The deals with Russia and Kazakhstan are seen as part of a $46 billion loans-for-oil strategy pursued recently by China in four countries around the globe. Brazil also agreed to supply 100 million barrels of crude to China in exchange for loans of up to $10 billion.

The massive infusion of Chinese investment in upstream projects and transport infrastructure across Eurasia is, of course, a major driver for reorienting oil and gas flows from the west to the east. At design capacity, the east-leading pipelines already in operation and under construction will carry 35 million tons of oil and 40 billion cubic meters of gas. Projects being negotiated could add another 20 million tons of oil and 30-40 billion cubic meters of gas flowing to eastern markets. To put the figures in perspective, one may wish to note that the total capacity of proposed new oil and gas pipelines from Russia and the North Caspian to the west is in the range of 30-40 million tons of oil (CPC expansion, Transcaspian system of pipelines and shipping, expansion of Russian pipelines to Baltic ports) and 80-90 billion cubic meters of gas (Nabucco, ITGI, Nord Stream, South Stream). Note also that some of the projects in the west are competing with each other, while none seem to be doing so in the east.

Europe will continue to be the major market for oil and gas exports from Russia and the North Caspian, but for the first time ever most of the increment of oil and gas production is likely to flow to the east. Apart from the “China factor,” other drivers tend to facilitate this outcome:

  1. Russia may wish to demonstrate to its counterparts in Europe that it does have options when access to markets is at stake, particularly gas markets. For years now, Russia has been trying to consolidate its control of the gas chain from the well to the retailer, acquiring exclusive rights over existing pipeline capacity in several countries, touting asset swaps, and making downstream acquisitions in Europe. These moves have often been viewed with suspicion as they may lead to vertical foreclosure on the liberalizing European markets. For Russia, the availability of alternative markets for its oil and gas means that the bargaining with the Europeans just got more fun.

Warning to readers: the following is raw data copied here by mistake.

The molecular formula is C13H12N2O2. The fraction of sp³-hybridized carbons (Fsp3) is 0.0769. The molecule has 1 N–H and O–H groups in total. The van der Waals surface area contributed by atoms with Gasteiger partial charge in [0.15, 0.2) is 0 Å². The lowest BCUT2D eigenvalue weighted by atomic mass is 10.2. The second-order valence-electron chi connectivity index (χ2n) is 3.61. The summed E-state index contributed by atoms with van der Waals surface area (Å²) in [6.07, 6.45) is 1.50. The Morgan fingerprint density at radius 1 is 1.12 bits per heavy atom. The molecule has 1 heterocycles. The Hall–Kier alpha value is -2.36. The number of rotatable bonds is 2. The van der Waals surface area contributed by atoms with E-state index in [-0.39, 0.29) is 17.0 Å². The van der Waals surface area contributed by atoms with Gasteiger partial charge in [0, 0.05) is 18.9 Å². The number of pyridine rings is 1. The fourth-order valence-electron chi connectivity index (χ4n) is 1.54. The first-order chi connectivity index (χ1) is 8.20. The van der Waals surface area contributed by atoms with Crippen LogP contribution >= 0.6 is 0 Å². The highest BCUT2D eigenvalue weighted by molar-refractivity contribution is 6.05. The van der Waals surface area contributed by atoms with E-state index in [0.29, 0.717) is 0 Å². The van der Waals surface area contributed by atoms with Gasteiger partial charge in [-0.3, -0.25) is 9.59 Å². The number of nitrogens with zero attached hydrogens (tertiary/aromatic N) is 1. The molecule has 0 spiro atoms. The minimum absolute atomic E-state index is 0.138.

2. Producing countries in the Caspian region have had for decades now to rely almost exclusively on Russian infrastructure for exports. While it has been possible to transit oil across Russia, gas had to be sold at the borders to Gazprom, which then re-sold it in Europe at a huge mark-up. For producers to the east of the Caspian, the availability of alternative markets for their oil and gas means that the bargaining with Russia just got more fun.

But maybe the most striking feature of the reorientation of oil and gas flows in Eurasia is that it is from free, competitive markets, to markets controlled by government-owned entities where commerce is under long-term contracts, reminiscent of the deals between Russia (then the Soviet Union) and European customers during the 70’s and the 80’s. That used to be a stable but wasteful model of energy supply.

Most of the hydrocarbon resources of both Russia and the Caspian are natural gas, not oil, and the largest upstream and transportation projects that are being mulled are almost invariably related to natural gas: Shah Deniz II in Azerbaijan, South Yoloten and the offshore fields in Turkmenistan, Shtokman, the Yamal fields and Kovykta in Russia, and so on. Kashagan in Kazakhstan, one of the largest oil fields discovered during the last 40 years, is gas-rich and cannot be developed without factoring in infrastructure for handling the gas. So far, however, only one modest pipeline links the gas resources of the Caspian directly to competitive markets: the South Caucasus Pipeline (SCP) from Azerbaijan across Georgia to Turkey.

For the U.S., it would be reasonable to focus on solutions that provide to Caspian producers outlets to free markets, rather than lock them up in a long-term relationship with state-controlled entities. For oil, there is a history of success, for example the BTC line. For natural gas, precious little has been brought to fruition. The absence of outlets for North Caspian gas to free markets at a time when the gas sector in the littoral countries is set to grow at a fast pace from already dominant role in their economies is a chokepoint that often forces these countries into unpalatable choices and promotes instability. The U.S. and Europe should put their act together to give these countries better access to free, competitive energy markets.

Boyko Nitzov is Dinu Patriciu Fellow for Transatlantic Energy Security and Director of the Eurasia Energy Center at the Atlantic Council.